Schools have a duty to ensure that all figures in a child’s life and education are able to support the learning and development of the child in the best possible way. The Training and Development Agency (TDA) developed the role of the Parent Support Adviser (PSA) for schools to focus on providing pupils and their families with support and to provide a more collaborative and extended service to the community. A Parent Support Adviser will offer parenting support courses and classes, make assessments and provide one-to-one parenting support for parents across the school. The aim of the role is to ensure that difficulties are identified and tackled at an early stage and that families are given access to more specialised help and support where necessary. Other responsibilities include helping to improve behaviour and attendance and overcome any specialised needs or barriers to learning.
As this role has been developed by the TDA, there are a number of support and training initiatives available. For more information about these please go to: TDA PSA training and Support To work in this role you will need experience of working in the education or social work field with children and families as well as good assessment, negotiation and communication skills. NVQ Levels in Children and Young People and related areas are sometimes required and beneficial to the role.
Educational Welfare Officer
Under UK law, parents are responsible for ensuring that their registered children of compulsory school age (5 to 16) attend school regularly and in turn, Local Authorities also have a duty to ensure that parents undertake this responsibility. Education Welfare Officers act on behalf of the local authority to enforce a parent's duty to ensure their child attends school regularly. An Education Welfare Officer will work closely with one or more schools, the pupils and their families to deal with any attendance issues. This can involve arranging school and home visits where necessary and referring parents for support. Duties of the role also involve dealing with any welfare issues which may be affecting a child’s ability to attend school, addressing and reporting any Special Educational Needs (SEN), dealing with Looked-After Children and advising on alternative education provision.
To work in this role you will need a good standard of written and spoken English language and excellent negotiation, organisation, communication and assessment skills. Some posts may also require a higher education or professional qualification, such as a Diploma in Education Welfare, or a teaching qualification. Previous experience of working with families in a counselling or social work environment is extremely beneficial.
Learning Mentors support, motivate and challenge pupils who are underachieving in schools as a form of pastoral support. The aim of the role is to help pupils overcome barriers to learning caused by social, emotional and behavioral problems. Duties and responsibilities of this post can include: identifying pupils who would benefit from mentoring, liaising with parents and carers, implementing strategies to support pupil confidence, listening to and helping pupils resolve a range of personal or social issues, monitoring pupil attendance and working closely with teachers and other professionals across the Children’s Workforce.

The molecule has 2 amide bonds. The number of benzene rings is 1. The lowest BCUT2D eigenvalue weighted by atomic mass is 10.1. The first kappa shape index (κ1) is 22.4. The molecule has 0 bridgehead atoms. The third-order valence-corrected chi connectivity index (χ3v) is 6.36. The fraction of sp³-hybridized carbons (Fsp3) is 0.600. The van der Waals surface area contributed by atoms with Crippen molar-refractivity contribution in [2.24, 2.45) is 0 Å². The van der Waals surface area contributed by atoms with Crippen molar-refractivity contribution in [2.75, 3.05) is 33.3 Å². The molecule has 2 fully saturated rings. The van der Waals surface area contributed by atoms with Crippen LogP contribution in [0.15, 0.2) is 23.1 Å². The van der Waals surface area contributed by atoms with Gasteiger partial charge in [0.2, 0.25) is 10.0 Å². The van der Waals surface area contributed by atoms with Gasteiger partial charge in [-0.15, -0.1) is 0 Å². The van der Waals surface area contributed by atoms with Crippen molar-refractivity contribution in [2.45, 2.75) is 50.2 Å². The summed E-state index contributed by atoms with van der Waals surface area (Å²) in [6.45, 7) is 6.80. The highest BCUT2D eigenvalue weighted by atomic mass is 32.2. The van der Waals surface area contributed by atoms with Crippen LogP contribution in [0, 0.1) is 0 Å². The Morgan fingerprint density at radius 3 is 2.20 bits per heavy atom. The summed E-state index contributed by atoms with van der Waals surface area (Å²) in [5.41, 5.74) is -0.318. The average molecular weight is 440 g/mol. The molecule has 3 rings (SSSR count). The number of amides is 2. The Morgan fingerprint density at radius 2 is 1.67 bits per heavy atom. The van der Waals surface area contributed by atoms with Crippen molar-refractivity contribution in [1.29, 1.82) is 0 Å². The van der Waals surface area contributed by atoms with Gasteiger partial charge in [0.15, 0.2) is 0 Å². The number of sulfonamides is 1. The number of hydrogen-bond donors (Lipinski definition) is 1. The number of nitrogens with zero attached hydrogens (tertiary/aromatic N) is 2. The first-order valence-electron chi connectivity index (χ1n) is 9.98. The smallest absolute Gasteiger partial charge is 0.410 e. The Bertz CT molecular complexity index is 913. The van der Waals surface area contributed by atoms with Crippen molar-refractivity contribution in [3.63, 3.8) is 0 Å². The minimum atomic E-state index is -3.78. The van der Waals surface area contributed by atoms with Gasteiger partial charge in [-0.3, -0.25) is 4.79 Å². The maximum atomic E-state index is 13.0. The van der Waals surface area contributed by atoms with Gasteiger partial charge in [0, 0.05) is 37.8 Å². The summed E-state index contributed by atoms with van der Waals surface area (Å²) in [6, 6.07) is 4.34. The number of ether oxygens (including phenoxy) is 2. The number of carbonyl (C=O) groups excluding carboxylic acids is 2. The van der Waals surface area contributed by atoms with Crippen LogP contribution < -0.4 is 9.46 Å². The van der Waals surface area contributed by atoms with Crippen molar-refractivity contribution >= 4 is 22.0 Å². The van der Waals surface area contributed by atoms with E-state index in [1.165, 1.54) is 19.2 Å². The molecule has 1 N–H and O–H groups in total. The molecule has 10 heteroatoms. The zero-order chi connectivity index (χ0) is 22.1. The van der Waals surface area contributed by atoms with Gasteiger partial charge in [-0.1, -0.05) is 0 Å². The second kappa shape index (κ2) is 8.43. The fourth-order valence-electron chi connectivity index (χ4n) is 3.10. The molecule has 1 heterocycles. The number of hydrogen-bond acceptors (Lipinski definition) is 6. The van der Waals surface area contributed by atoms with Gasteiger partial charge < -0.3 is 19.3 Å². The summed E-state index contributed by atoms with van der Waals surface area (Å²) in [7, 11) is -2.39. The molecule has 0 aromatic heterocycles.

To work in this role you will need excellent listening and empathy skills and enjoy working with young people. A National Training Framework has been developed by the DCSF and includes NVQs at levels 3 and 4 in Learning, Development and Support Services. For more information you can also visit the Children’s Workforce Development Council website.
School Medical Staff
School Nurses provide an essential link between school, home and the community, that helps safeguard the well-being of children and young people. The role of School Nurse forms an integral part of the school health team which, depending on the size of the school and needs of the pupils, may include other healthcare professionals. Duties and responsibilities of this role may include: supporting children with complex health needs, running immunisation and vaccination programmes where appropriate, running clinics or parenting programmes, assessing the health needs of every five-year-old pupil and delivering First Aid and medical advice where necessary.
Other medical staff who may work in a school are teaching support employees who are assigned to a pupil with particular special needs. These are varied and complex roles and can include supporting a child with a mild or severe learning or physical disability. As with the role of School Nurse, all healthcare professionals working in schools should have the necessary and appropriate professional medical training and expertise.
The most common technician roles in schools are at secondary level in the subjects of ICT and Science although you may find technical support roles for other subjects too. School Technicians provide valuable information, resources and expertise to support teaching and learning
ICT Technicians - The British Educational Communications and Technology Agency (Becta) has developed a career progression framework for information and communications technology (ICT) support staff. The framework a self-assessment tool, so that ICT technicians can identify the areas they need to develop in order to progress their careers. You can download the framework from the Becta website www.becta.org.uk
Science Technicians - the Association for Science Education (ASE) have composed a career framework for School Science Technicians which outlines four levels of expertise. For more information about the career structure and role of science technicians, go to the ASE website: www.ase.org.uk
There are a number of other specialist roles you may find available in schools that deal with teaching and learning, pastoral or resource support. These roles will be dependent on the needs of the school and its structure. Please check individual school websites and our Vacancies page (LINK) for more information.